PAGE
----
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How charities work hard helping us to keep on giving

The sector is meeting the challenge of restoring trust and keeping donors engaged

‘A lot of charities’ activity is weighted towards this time of year and a lot of charities’ income comes from it.’ Photograph: iStock

‘A lot of charities’ activity is weighted towards this time of year and a lot of charities’ income comes from it.’ Photograph: iStock


Total fundraised income among charities and the not-for-profit sector grew 3 per cent last year. Much of this is attributable to what consultancy firm 2into3 says was a “staggering” rise in corporate donations. These were up 40 per cent, driven largely by corporate and social responsibility (CSR) activities.

Within that good news story, however, is a curate’s egg. While the social services subsector saw the greatest individual rise in fundraised income, up 19 per cent, international organisations saw a 12 per cent decrease.

In the main, the sector looks to have recovered well from the charity scandals surrounding Console and Rehab in 2014 and 2016, a period when public trust in charities was feared broken. The establishment of the Charities Regulator in 2014, and much greater focus on governance and transparency, has helped restore it.

There are some positive indicators for the future, too, according to The Wheel, the national association of community, voluntary and charitable organisations.

The sector employs 190,000 people and manages €15 billion for public benefit every year, it says. More than half of this is generated by charities themselves towards the cost of their work, including over €750 million fundraised from the public.

Indecon Economic Consultants, in a report published by the Charities Regulator in 2018, estimates that total direct, indirect and induced value of the work of Ireland’s charities exceeds €24 billion per annum and supports 289,000 employees.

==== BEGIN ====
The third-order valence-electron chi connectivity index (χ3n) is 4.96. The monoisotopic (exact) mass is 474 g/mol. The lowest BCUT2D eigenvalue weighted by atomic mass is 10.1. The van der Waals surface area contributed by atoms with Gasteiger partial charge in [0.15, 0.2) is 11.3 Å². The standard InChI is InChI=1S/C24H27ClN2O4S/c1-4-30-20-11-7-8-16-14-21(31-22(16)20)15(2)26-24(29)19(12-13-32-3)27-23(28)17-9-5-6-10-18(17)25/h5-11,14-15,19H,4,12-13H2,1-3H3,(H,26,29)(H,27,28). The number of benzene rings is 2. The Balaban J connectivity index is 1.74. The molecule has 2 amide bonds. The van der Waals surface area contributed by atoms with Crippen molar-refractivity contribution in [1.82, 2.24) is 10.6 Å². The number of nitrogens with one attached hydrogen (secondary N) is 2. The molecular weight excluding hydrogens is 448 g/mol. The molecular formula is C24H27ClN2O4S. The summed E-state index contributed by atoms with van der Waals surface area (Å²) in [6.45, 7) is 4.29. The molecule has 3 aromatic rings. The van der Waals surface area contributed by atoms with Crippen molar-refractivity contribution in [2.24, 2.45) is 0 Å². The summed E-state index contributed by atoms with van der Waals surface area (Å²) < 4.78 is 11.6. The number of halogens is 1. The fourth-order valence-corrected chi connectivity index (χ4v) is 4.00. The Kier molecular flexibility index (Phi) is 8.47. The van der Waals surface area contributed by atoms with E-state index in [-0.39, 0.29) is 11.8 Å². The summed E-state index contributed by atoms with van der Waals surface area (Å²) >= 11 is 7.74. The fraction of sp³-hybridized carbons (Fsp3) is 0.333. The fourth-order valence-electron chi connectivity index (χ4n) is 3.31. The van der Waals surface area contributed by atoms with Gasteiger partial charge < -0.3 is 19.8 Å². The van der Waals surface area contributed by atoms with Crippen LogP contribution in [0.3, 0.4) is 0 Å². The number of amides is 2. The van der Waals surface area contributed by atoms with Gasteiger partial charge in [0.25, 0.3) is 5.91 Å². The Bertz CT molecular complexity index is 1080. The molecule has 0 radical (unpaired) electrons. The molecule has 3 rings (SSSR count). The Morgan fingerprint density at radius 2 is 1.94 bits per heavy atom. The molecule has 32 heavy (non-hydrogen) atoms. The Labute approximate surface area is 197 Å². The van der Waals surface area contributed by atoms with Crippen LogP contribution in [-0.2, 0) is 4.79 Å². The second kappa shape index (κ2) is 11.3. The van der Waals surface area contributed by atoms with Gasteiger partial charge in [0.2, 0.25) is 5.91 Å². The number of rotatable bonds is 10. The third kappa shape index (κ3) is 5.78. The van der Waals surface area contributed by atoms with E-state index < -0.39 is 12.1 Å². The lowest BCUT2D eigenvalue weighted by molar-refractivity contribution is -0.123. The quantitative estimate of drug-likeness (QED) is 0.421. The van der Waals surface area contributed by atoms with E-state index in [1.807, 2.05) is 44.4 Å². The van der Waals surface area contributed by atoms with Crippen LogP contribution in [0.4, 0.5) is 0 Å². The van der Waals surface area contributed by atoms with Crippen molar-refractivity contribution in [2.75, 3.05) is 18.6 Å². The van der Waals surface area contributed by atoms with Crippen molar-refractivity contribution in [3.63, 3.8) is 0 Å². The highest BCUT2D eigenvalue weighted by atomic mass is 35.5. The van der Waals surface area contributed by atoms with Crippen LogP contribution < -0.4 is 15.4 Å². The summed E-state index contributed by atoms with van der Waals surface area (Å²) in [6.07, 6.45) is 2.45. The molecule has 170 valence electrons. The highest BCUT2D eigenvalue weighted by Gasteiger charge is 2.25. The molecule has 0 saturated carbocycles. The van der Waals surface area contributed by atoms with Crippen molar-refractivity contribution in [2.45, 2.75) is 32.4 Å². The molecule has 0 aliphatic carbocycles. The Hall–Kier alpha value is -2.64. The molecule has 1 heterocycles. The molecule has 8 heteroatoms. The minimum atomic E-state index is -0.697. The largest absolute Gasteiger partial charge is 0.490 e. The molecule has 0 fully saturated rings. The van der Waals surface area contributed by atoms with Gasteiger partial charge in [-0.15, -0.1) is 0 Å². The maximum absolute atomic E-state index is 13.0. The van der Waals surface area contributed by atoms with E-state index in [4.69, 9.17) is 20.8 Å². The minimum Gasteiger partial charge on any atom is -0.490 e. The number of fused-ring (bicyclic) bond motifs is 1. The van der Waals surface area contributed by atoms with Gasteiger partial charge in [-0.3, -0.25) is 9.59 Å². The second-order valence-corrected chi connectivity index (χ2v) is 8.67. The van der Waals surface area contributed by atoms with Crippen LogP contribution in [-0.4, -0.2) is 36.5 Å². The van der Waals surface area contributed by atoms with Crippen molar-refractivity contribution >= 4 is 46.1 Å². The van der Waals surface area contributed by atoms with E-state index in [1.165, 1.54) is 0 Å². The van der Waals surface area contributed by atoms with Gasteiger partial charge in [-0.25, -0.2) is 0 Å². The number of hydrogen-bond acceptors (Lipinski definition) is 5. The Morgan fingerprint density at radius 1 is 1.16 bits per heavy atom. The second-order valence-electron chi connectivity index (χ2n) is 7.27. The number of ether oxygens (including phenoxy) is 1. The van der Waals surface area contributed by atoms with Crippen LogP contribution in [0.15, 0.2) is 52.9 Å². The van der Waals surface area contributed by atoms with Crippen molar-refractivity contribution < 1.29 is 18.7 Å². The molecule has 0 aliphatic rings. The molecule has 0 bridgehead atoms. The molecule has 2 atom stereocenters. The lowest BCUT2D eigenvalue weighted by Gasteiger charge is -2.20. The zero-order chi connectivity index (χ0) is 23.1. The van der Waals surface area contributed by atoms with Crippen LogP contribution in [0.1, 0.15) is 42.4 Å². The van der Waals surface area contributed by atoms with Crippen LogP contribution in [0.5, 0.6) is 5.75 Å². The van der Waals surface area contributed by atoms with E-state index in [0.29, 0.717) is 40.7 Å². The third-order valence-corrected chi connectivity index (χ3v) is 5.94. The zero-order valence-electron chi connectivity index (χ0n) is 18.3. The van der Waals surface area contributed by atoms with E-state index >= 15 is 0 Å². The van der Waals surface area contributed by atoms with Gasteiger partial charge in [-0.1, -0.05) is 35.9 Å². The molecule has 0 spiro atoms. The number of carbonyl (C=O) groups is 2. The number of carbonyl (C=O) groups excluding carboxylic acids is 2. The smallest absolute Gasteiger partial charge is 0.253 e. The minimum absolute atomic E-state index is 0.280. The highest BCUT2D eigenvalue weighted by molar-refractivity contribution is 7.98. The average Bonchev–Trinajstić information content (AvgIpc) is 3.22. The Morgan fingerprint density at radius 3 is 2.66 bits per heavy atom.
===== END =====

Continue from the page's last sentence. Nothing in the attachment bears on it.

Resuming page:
Yet the sector was hit hard during the period from 2008 to 2018, with many organisations experiencing income declines of up to 50 per cent , according to The Wheel, which says more than half of its 1,700 members have not experienced any uplift in their income since.

Consistent giving

Part of the perennial challenge facing charities is that effective fundraising isn’t only about amounts but about consistent giving. While Irish people have traditionally responded generously to emergency appeals, and are good at ad hoc giving, charities need sustainable finance models.

It’s why you’re much more likely to be met with a “chugger” brandishing a pen and a direct debit form than a bucket.

“Direct debits are the lifeblood of Barnardos. It means we can plan for the future because we know there will be money coming in next month,” says Mary Gamble, director of fundraising at Barnardos Ireland. The organisation worked with nearly 18,000 children last year, on over 40 projects across the country, each of which has a waiting list.

Despite the value of direct debits to the organisation, like many charities it doesn’t recruit donors on the street anymore. “People don’t like to stop. It’s also hard to get volunteers to do it. Instead we take stands at shopping centres, so that people can choose to come over if they want to, and volunteers don’t have to stand out in the rain,” she says.